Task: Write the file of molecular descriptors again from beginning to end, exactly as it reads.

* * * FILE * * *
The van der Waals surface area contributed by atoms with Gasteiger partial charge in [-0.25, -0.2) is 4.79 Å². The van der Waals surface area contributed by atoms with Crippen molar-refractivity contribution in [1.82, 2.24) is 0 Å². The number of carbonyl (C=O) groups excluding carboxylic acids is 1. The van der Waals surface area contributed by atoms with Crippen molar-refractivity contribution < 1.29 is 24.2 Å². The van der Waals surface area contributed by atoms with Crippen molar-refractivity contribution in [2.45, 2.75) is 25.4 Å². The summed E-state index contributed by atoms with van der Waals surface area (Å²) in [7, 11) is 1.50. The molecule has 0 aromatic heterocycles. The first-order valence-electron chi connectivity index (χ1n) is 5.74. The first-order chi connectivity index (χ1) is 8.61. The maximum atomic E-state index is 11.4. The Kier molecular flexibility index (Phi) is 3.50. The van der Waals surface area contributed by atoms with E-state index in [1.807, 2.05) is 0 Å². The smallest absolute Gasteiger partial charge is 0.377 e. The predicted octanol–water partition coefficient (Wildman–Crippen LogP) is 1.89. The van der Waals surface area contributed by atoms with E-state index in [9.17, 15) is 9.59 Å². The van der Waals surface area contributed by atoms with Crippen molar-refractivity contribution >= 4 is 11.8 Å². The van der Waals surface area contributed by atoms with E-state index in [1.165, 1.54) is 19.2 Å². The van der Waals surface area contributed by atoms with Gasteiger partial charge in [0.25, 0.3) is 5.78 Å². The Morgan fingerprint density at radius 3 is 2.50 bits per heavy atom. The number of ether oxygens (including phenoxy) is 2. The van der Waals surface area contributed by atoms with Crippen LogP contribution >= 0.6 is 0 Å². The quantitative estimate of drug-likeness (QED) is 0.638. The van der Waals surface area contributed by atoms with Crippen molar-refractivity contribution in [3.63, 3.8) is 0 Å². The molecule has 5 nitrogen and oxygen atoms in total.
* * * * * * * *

The van der Waals surface area contributed by atoms with Gasteiger partial charge in [-0.25, -0.2) is 4.79 Å². The van der Waals surface area contributed by atoms with Crippen molar-refractivity contribution in [1.82, 2.24) is 0 Å². The number of carbonyl (C=O) groups excluding carboxylic acids is 1. The van der Waals surface area contributed by atoms with Crippen molar-refractivity contribution < 1.29 is 24.2 Å². The van der Waals surface area contributed by atoms with Crippen molar-refractivity contribution in [2.45, 2.75) is 25.4 Å². The summed E-state index contributed by atoms with van der Waals surface area (Å²) in [7, 11) is 1.50. The molecule has 0 aromatic heterocycles. The first-order valence-electron chi connectivity index (χ1n) is 5.74. The first-order chi connectivity index (χ1) is 8.61. The maximum atomic E-state index is 11.4. The Kier molecular flexibility index (Phi) is 3.50. The van der Waals surface area contributed by atoms with E-state index in [1.807, 2.05) is 0 Å². The smallest absolute Gasteiger partial charge is 0.377 e. The predicted octanol–water partition coefficient (Wildman–Crippen LogP) is 1.89. The van der Waals surface area contributed by atoms with E-state index in [9.17, 15) is 9.59 Å². The van der Waals surface area contributed by atoms with Crippen molar-refractivity contribution >= 4 is 11.8 Å². The van der Waals surface area contributed by atoms with E-state index in [1.165, 1.54) is 19.2 Å². The van der Waals surface area contributed by atoms with Gasteiger partial charge in [0.25, 0.3) is 5.78 Å². The Morgan fingerprint density at radius 3 is 2.50 bits per heavy atom. The number of ether oxygens (including phenoxy) is 2. The van der Waals surface area contributed by atoms with Crippen LogP contribution >= 0.6 is 0 Å². The quantitative estimate of drug-likeness (QED) is 0.638. The van der Waals surface area contributed by atoms with Crippen molar-refractivity contribution in [3.63, 3.8) is 0 Å². The molecule has 5 nitrogen and oxygen atoms in total.